Time to get really cozy with the kitchen, and I mean really really cozy. What I want to mention is that one bowl meal with hot broth that just the smell alone can make you feel wonderful. It’s winter already so I cook a lot with ginger root, not only that it is delicious, it’s also very beneficial when it gets cold. Remember the natural remedies for cold and flu that always have ginger in them? Today we don’t have to drink the cold/flu concoction but still get the benefits from it while having a delicious Vietnamese street food. Does that sound tempting?
This dish is not exactly a street food, since lots of folks still cook it at home for special occasions. But because it’s one of those Vietnamese dishes that you most often see and taste on the street, let’s put it in the street food category. For this dish, there are Northern and Southern versions and the ingredients are practically the same for both versions. The difference here lies in the veggies for garnish. Since this dish originates from the North, I will do it the Northern way.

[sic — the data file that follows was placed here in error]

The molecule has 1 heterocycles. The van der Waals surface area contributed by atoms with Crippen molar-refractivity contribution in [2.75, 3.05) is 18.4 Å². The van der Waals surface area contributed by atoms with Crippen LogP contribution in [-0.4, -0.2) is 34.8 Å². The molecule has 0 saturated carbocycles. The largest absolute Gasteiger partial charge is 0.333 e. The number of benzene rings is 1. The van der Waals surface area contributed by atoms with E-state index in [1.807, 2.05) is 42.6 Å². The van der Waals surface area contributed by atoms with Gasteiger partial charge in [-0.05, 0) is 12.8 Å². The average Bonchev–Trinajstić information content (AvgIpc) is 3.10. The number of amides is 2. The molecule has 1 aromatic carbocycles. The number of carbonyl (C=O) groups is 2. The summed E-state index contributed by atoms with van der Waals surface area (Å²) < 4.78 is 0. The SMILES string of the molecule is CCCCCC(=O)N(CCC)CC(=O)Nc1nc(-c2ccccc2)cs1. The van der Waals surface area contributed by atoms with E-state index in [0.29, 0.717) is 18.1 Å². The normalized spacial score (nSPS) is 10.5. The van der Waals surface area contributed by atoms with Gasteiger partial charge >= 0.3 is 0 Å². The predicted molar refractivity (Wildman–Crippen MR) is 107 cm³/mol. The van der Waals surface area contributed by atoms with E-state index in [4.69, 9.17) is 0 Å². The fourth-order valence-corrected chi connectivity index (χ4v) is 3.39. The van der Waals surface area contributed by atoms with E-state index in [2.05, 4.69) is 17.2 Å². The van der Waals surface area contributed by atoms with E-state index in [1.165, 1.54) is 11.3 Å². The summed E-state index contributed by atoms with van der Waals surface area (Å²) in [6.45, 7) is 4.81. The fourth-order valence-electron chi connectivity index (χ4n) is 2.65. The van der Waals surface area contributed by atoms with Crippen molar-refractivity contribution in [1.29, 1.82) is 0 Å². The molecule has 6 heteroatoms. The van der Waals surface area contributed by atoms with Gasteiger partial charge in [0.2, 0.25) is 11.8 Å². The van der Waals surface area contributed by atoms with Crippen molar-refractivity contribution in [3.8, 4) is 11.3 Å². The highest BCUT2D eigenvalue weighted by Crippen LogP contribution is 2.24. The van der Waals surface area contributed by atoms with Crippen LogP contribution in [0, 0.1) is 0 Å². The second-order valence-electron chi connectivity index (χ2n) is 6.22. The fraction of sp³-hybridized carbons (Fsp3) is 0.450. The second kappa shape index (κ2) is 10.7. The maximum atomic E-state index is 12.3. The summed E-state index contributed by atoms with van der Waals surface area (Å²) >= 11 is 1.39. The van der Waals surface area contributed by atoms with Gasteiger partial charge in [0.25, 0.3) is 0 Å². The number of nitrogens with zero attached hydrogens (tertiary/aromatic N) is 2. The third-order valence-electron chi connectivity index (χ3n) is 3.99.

Yes you may wonder, we Vietnamese eat bamboo. Do you use kitchen utensils made from bamboo? This is the same bamboo, only that it’s the young one. The more bamboo grows the harder it gets so only the bamboo shoots or bamboo sprouts are edible. A word of caution here: fresh bamboo shoots contain toxins that should be removed through a thorough cooking process. Don’t let this deter the food spirit in you though. It is pretty easy to remove the toxins by the way. You need to repeatedly boil the fresh bamboo sprouts 3 to 5 times. This process won’t change the texture or the color of the bamboo shoots themselves and afterward they are safe to eat. You may wonder how do bamboo shoots taste, right? Being cooked, they’re soft yet not mush, the part near the root can be a bit crunchy even. They taste a bit sweet and are kind of smooth and ‘slippery’: they’re so easy to eat that they’ll slip right into your stomach!
This dish is one of those Vietnamese one bowl meals that are very easy to make, and it’s quite a festive food I must say. If you have guests come over, this is quite the dish to impress, that is, if they can use chopsticks :D. For this dish we will break it down into parts for easy understanding. So let’s dive right in with the recipe then!
Ingredients: (for 2 servings)